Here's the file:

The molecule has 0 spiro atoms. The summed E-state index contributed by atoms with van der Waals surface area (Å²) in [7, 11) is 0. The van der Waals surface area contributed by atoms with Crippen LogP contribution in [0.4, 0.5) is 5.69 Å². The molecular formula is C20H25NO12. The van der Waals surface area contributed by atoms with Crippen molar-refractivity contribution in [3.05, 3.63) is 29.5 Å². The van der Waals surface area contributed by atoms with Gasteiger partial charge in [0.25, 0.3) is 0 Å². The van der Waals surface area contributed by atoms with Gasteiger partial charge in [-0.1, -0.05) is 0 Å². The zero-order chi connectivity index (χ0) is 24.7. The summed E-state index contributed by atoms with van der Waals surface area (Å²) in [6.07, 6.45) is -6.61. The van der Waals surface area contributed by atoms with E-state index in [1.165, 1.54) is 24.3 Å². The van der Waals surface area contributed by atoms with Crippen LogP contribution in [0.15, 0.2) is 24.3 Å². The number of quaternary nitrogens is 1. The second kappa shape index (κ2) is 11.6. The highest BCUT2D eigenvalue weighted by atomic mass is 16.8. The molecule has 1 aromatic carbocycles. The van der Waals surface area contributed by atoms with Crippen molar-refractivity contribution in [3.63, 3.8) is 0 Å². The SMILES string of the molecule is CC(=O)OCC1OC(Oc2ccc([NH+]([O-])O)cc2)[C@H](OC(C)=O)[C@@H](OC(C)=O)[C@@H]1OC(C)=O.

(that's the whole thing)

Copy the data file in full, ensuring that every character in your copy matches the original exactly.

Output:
The molecule has 0 spiro atoms. The summed E-state index contributed by atoms with van der Waals surface area (Å²) in [7, 11) is 0. The van der Waals surface area contributed by atoms with Crippen LogP contribution in [0.4, 0.5) is 5.69 Å². The molecular formula is C20H25NO12. The van der Waals surface area contributed by atoms with Crippen molar-refractivity contribution in [3.05, 3.63) is 29.5 Å². The van der Waals surface area contributed by atoms with Gasteiger partial charge in [0.25, 0.3) is 0 Å². The van der Waals surface area contributed by atoms with Gasteiger partial charge in [-0.1, -0.05) is 0 Å². The zero-order chi connectivity index (χ0) is 24.7. The summed E-state index contributed by atoms with van der Waals surface area (Å²) in [6.07, 6.45) is -6.61. The van der Waals surface area contributed by atoms with E-state index in [1.165, 1.54) is 24.3 Å². The van der Waals surface area contributed by atoms with Crippen LogP contribution in [0.15, 0.2) is 24.3 Å². The number of quaternary nitrogens is 1. The second kappa shape index (κ2) is 11.6. The highest BCUT2D eigenvalue weighted by atomic mass is 16.8. The molecule has 1 aromatic carbocycles. The van der Waals surface area contributed by atoms with Crippen molar-refractivity contribution in [3.63, 3.8) is 0 Å². The SMILES string of the molecule is CC(=O)OCC1OC(Oc2ccc([NH+]([O-])O)cc2)[C@H](OC(C)=O)[C@@H](OC(C)=O)[C@@H]1OC(C)=O.